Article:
The Right to Political Party Membership in Ethiopia: On the Freedom to Join and Resign

Author:Leake Mekonen Tesfay
Position:Leake Mekonen Tesfay (LL.B, Hawassa University; LL.M, Ethiopian Civil Service University), Judge, Federal First Instance Court; E-mail: happyleake@gmail.com
Pages:373-403
SUMMARY

The FDRE Constitution acknowledges the right to freedom of political party membership. Similarly, the Political Parties Registration Proclamation, which regulates the details of political party membership, allows a political party member to withdraw from his/her membership at any time. The form of withdrawal, however, has become contentious. In Unity for Justice and Democracy Party -versus- Blue... (see full summary)

 
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373
The Right to Political Party Membership
in Ethiopia:
On the Freedom to Join and Resign
Leake Mekonen Tesfay
Abstract
The FDRE Constitution acknowledges the right to freedom of political party
membership. Similarly, the Political Parties Registration Proclamation, which
regulates the details of political party membership, allows a political party
member to withdraw from his/her membership at any time. The form of
withdrawal, however, has become contentious. In Unity for Justice and
Democracy Party -versus- Blue Party (a case finally adjudicated by the
Cassation Bench of the Federal Supreme Court), the petitioner, claimed that a
person cannot be member of another political party without a written
withdrawal notice to his/her former political party. The respondent political
party, on its part, argued that withdrawal from membership and taking
membership in another political party is possible at any time. The points of
controversy and the legal framework thereof are examined in this article. An
attempt is made to assess relevant principles, international human rights
instruments and the experience of other jurisdictions.
Key terms
Freedom of association · Political party · Membership right · Political
pluralism · Freedom of choice · Ethiopia
DOI http://dx.doi.org/10.4314/mlr.v11i2.5
Received: 5 April 2017 Accepted: 30 August 2017
This article is licensed under a Creative Commons Attribution-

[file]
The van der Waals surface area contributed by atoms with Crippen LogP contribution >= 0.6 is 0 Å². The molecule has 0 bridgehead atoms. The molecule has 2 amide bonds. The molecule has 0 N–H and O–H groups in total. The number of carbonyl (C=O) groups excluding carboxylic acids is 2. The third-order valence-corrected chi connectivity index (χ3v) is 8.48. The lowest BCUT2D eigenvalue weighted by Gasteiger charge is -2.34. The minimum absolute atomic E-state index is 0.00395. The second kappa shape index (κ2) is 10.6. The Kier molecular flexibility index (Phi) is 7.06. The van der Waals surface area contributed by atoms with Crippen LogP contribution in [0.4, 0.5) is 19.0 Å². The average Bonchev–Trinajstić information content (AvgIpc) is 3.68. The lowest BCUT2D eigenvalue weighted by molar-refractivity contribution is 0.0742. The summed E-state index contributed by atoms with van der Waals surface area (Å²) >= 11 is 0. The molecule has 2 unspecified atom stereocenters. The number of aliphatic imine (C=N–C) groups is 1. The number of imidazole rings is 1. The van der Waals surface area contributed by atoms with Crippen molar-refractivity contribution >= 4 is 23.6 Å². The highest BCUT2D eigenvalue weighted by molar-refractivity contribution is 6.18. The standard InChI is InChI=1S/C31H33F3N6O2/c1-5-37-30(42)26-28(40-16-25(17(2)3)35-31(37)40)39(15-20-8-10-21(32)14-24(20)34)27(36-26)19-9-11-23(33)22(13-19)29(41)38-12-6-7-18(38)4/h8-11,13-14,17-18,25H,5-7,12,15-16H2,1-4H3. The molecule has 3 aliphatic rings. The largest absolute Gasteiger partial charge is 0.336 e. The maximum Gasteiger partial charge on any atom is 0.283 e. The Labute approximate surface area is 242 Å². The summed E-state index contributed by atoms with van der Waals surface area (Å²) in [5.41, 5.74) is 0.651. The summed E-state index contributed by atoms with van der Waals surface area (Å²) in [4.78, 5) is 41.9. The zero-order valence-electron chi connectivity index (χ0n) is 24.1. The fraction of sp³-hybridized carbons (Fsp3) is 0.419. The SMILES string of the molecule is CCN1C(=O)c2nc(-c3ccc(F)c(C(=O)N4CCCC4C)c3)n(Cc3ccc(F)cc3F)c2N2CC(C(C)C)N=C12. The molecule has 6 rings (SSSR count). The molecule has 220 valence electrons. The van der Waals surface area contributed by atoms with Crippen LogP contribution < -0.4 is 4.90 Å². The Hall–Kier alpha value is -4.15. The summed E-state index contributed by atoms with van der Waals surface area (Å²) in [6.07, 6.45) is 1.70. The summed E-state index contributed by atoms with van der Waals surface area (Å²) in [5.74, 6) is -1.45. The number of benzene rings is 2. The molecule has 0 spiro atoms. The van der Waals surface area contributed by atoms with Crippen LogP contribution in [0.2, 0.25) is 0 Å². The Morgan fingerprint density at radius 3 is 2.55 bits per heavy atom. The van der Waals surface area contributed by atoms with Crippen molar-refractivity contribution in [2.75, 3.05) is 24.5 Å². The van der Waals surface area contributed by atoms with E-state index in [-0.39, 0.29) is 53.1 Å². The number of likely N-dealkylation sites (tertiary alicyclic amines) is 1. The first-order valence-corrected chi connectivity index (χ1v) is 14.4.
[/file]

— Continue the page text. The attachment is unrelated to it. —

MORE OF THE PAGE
NonCommercial-NoDerivs (CC BY-NC-ND)
_____________
Introduction
Multiparty democratic federation is enshrined in Ethiopia’s 1995 Constitution,1
in contrast to Ethiopia’s former political experience. The reign of Emperor Haile
Leake Mekonen Tesfay (LL.B, Hawassa University; LL.M, Ethiopian Civil Service
University), Judge, Federal First Instance Court; E-mail: happyleake@gmail.com
I thank the anonymous internal and external reviewers for their comments. I also thank
my dear wife Selamawit Mlaw Kidane for her support throughout the research.
374 MIZAN LAW REVIEW, Vol. 11, No.2 December 2017
Selassie was notable for not allowing political parties,2 while the military regime
that followed led to the establishment of a one-party system. The Workers Party
of Ethiopia (WPE) was the only political party that was legally recognized.3 The
Constitution of the Peoples Democratic Republic of Ethiopia (PDRE) of 1987
stated that WPE shall be guided by Marxism-Leninism, and considered it as the
vanguard political party dedicated to serve the interests of the working people.4
Although the right to association was provided for in the PDRE Constitution,5
political associations and political parties other than the WPE were made
impracticable.
After the seizure of state power by the Ethiopian Peoples’ Revolutionary
Democratic Front (EPRDF), the idea of multiparty democracy6 was embodied in
the 1991 Charter of the Transitional Government of Ethiopia (the Charter)
which provided for human and democratic rights and freedoms based on the
Universal Declaration of Human Rights.7 Particularly, the right to unrestricted
political participation and the right to organize political parties were provided
for.8 Following the Charter, political parties’ registration proclamation was
proclaimed to provide for the details of multiparty political association.9
After the adoption of the FDRE Constitution, multiparty political democracy
and political pluralism, though with limitations,10 have continued to be among
1 Constitution of the Federal Democratic Republic of Ethiopia, Proclamation No. 1/1995,
(hereinafter called FDRE Constitution).
2 Kassahun Berhanu (2003), “Party Politics and Political Culture in Ethiopia” in M.A.
Mohamed Salih (ed.), African Political Parties: Evolution, Institutionalisation and
Governance, (London, Sterling and Virgina: Pluto Press), p. 117, (hereinafter called
Kassahun).
3 Ibid.
4 The Constitution of the Peoples Democratic Republic of Ethiopia Proclamation No. 1 of
1987 (12th September 1987) Vol. 47, No. 1, Negarit Gazeta (Addis Ababa), Article 6(1).
5 Id., Article, 47(1)
6 Kassahun, supra note 2, p. 119.
7 Transitional Period of Ethiopia Charter No.1, generally see Article 1.
8 Id., Article 1 (a)(1).
9 Political Parties Registration Proclamation, Proc. No. 43 of 1993 (April 27, 1993) 52nd
Year, No. 37 Negarit Gazeta (Addis Ababa) (now repealed). This proclamation endorses
the right to unrestricted political participation and the right to organize political parties as
provided for in the Charter (cited supra note 7) and provides for the right to form or join a
political party and the right to withdraw from political party membership at any time. See
the preamble, Article 4(1), 16 and 20.
10 The multiparty system in Ethiopia is said not to have been formally established in
practice, inter alia, because of the hegemonic character of the ruling party, EPRDF,
thereby narrowing down the political landscape for opposition parties. See for example,
Multiparty System - In Ethiopian Case:

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